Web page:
MONTREAL - Quebec's asbestos industry, which was subjected to international ridicule last week, lashed back against the Jon Stewart show on Tuesday.

The head of one of the country's last remaining asbestos mines called the satirical news report on the "The Daily Show with Jon Stewart" a "tacky parody" that was in "poor taste."

In a statement, Jeffrey Mine boss Bernard Coulombe said he felt disgusted that he unwittingly participated in a segment he considered a hatchet job.

He said he didn't know what he was getting himself into when he agreed to be interviewed — and found out only later, to his surprise, that he was speaking to a comedian.

"It was already too late by the time I realized that this program was not a serious news show and that all the host wanted was to make fun of me and the town's representatives, to insult us and to deliver anti-asbestos propaganda," Coulombe said.

"Had we known what he had in store for us, obviously I never would have agreed to involve myself in something for which I and the entire chrysotile (industry) would unfairly end up paying the price."

The five-minute report interviewed local town officials and Coloumbe, who said chrysotile asbestos is perfectly safe if handled properly. A Canadian Medical Association doctor also quoted in the piece, however, called the industry a national embarrassment.

The report said there was little evidence the product is handled safely in India, the prime market for Quebec asbestos. It ran images from a CBC documentary of Indian workers tossing around bags of the substance.

Reporter Aasif Mandvi, who was born in Mumbai, mocked Coulombe and his suggestion that asbestos could be handled safely in India.

At one point, he even referred to Coulombe as a "douchebag." This was after Coulombe joked that Indians were perhaps better equipped to work with asbestos because they're used to living in pollution.

In Tuesday's response, Coulombe said the only purpose of the report was to discredit him and make the people of Asbestos, Que., "look like ignorant imbeciles."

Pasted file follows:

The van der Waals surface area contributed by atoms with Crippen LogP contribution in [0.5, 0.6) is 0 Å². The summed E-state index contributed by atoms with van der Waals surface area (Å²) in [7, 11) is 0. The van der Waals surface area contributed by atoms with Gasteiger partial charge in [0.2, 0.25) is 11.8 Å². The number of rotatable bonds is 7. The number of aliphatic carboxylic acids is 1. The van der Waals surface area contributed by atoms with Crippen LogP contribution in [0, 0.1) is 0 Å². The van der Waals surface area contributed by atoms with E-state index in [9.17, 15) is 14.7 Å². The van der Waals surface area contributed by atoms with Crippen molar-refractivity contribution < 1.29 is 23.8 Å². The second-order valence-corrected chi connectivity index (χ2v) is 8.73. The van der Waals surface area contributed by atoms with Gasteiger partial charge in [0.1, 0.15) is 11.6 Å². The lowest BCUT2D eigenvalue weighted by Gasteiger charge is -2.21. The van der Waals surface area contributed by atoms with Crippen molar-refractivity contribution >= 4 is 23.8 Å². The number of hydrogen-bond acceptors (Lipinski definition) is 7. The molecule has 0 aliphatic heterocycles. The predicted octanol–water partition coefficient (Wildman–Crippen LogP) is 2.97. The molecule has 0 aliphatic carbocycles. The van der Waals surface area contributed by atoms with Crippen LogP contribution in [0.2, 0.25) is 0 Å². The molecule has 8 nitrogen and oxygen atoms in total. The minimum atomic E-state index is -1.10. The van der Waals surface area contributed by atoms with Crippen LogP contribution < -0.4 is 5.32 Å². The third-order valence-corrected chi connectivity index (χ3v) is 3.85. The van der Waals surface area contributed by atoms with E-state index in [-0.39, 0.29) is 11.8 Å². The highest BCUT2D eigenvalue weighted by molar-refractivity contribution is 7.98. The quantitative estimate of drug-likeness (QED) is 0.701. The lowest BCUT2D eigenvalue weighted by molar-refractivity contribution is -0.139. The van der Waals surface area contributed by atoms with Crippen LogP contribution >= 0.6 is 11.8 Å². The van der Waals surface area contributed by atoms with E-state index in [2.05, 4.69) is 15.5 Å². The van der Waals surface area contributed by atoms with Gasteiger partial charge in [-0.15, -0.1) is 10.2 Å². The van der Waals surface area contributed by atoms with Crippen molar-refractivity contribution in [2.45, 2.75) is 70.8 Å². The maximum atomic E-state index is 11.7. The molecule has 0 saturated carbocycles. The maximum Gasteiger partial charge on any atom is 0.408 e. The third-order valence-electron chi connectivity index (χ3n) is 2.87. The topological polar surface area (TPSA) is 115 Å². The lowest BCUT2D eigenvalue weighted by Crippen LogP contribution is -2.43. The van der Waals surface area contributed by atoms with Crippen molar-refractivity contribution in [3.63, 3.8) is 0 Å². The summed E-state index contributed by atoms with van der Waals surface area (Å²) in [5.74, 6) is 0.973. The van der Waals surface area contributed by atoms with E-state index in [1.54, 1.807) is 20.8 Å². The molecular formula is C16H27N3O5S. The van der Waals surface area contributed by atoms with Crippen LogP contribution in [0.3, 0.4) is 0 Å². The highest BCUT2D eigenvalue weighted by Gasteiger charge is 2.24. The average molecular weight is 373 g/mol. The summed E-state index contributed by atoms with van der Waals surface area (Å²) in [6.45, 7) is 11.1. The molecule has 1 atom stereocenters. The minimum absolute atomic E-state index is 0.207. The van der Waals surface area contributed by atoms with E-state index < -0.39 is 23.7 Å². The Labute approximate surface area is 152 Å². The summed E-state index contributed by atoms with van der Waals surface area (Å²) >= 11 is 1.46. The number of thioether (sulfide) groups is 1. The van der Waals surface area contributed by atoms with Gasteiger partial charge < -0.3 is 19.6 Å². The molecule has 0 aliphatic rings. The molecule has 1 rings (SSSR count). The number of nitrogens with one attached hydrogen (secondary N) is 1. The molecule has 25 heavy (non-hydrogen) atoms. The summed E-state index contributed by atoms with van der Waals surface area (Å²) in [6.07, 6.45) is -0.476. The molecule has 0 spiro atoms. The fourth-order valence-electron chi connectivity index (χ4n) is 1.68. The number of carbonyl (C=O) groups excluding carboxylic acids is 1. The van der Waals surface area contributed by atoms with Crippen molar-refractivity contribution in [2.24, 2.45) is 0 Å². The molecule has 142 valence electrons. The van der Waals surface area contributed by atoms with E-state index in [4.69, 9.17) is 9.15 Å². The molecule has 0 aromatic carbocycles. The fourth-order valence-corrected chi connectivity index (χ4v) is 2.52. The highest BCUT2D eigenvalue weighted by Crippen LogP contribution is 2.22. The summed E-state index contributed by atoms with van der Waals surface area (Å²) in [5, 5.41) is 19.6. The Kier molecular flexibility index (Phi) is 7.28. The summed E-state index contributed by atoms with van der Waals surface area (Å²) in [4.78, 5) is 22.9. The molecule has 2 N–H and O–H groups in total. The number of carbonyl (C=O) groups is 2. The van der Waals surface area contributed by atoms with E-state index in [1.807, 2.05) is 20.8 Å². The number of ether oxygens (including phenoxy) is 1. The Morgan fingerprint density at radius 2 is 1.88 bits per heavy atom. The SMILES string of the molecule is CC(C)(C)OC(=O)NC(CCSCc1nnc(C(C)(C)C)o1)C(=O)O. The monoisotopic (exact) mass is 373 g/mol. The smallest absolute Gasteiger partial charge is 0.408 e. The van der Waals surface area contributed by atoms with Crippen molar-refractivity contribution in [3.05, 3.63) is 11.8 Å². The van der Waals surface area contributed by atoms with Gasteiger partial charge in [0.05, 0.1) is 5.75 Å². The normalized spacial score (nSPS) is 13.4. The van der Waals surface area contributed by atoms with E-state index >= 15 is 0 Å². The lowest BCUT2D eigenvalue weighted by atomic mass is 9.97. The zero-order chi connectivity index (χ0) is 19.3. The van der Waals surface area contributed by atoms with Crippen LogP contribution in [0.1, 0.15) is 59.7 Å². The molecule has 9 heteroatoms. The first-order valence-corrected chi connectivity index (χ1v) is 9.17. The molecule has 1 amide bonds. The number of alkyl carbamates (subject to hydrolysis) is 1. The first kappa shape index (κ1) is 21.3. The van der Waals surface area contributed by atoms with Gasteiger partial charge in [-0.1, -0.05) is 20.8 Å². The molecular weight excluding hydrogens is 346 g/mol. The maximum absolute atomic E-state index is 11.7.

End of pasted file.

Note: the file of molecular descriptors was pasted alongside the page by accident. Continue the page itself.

Meanwhile, the mayor of the town of about 7,000 said Tuesday he considers the Stewart affair over and done with.

"For me, the incident is closed," Hugues Grimard said in a phone interview.

"I'm working in a positive way to diversify the economy in the region. All my efforts are aimed at that.

"I don't have time to waste on things like this."

Coulombe insisted that the type of substance that is mined in the Quebec town — chrysotile — has been proven to be safe when used in accordance with safety standards.

He says those standards are followed in Quebec mining operations as well as in many of the countries where chrysotile is exported.

Coulombe said that foreign importers who fail to use the chrysotile safely are no longer sold the product.

The mining of asbestos is an intensely sensitive issue in Quebec.

Canadian exports — all of which come from that province and are sold mainly to developing countries — are increasingly under attack from international critics.

Canadian scientists and physicians have called on the province to stop extracting and exporting the hazardous mineral.

According to World Health Organization estimates, more than 107,000 people die each year from asbestos-related lung cancer, mesothelioma and respiratory diseases from workplace exposure.

But the asbestos industry in Quebec is a fierce defender of the product and has repeatedly said it can be used safely.

Coulombe dismissed the Stewart piece as a crude attempt to discredit the mine, which was given new life as Jean Charest's government recently announced a $58-million loan guarantee to keep it open.

Asbestos, Que., has become fodder for foreign comedians in recent years: an Australian TV show once held a contest for advertising professionals to try making tourists want to visit the place.

Grimard said the city manager, interviewed as part of the report, was also unaware as to what "The Daily Show" was. The town gets a lot of media calls requesting interviews.

"We find it to be disappointing, the attitude of certain media and the relentlessness media scrutiny on the town of Asbestos," Grimard said.

"They should take the time to look at the situation as a whole and not have blinders on when they look at Asbestos."

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